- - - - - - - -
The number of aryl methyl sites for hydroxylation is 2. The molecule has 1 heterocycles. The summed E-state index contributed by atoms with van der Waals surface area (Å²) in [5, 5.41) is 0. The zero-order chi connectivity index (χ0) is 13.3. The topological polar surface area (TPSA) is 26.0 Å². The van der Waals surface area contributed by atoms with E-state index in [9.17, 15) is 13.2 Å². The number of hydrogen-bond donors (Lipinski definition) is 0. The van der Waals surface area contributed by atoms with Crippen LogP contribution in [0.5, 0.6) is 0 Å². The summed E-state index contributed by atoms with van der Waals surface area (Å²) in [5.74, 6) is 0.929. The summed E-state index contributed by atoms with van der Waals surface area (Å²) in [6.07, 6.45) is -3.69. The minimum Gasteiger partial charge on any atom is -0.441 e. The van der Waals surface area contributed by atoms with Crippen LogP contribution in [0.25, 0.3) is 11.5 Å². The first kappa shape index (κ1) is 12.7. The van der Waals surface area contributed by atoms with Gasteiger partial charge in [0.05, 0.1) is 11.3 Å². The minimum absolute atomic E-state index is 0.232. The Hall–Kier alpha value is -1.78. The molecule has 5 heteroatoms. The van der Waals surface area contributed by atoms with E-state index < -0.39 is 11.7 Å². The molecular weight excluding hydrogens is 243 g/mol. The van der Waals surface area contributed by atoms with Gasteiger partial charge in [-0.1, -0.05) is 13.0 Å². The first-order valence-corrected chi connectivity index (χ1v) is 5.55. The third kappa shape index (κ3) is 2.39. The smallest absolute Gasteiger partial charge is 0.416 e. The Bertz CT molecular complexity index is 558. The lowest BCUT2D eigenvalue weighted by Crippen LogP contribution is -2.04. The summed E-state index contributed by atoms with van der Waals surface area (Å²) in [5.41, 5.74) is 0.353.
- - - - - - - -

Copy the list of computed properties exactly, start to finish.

The number of aryl methyl sites for hydroxylation is 2. The molecule has 1 heterocycles. The summed E-state index contributed by atoms with van der Waals surface area (Å²) in [5, 5.41) is 0. The zero-order chi connectivity index (χ0) is 13.3. The topological polar surface area (TPSA) is 26.0 Å². The van der Waals surface area contributed by atoms with E-state index in [9.17, 15) is 13.2 Å². The number of hydrogen-bond donors (Lipinski definition) is 0. The van der Waals surface area contributed by atoms with Crippen LogP contribution in [0.5, 0.6) is 0 Å². The summed E-state index contributed by atoms with van der Waals surface area (Å²) in [5.74, 6) is 0.929. The summed E-state index contributed by atoms with van der Waals surface area (Å²) in [6.07, 6.45) is -3.69. The minimum Gasteiger partial charge on any atom is -0.441 e. The van der Waals surface area contributed by atoms with Crippen LogP contribution in [0.25, 0.3) is 11.5 Å². The first kappa shape index (κ1) is 12.7. The van der Waals surface area contributed by atoms with Gasteiger partial charge in [0.05, 0.1) is 11.3 Å². The minimum absolute atomic E-state index is 0.232. The Hall–Kier alpha value is -1.78. The molecule has 5 heteroatoms. The van der Waals surface area contributed by atoms with E-state index < -0.39 is 11.7 Å². The molecular weight excluding hydrogens is 243 g/mol. The van der Waals surface area contributed by atoms with Gasteiger partial charge in [-0.1, -0.05) is 13.0 Å². The first-order valence-corrected chi connectivity index (χ1v) is 5.55. The third kappa shape index (κ3) is 2.39. The smallest absolute Gasteiger partial charge is 0.416 e. The Bertz CT molecular complexity index is 558. The lowest BCUT2D eigenvalue weighted by Crippen LogP contribution is -2.04. The summed E-state index contributed by atoms with van der Waals surface area (Å²) in [5.41, 5.74) is 0.353.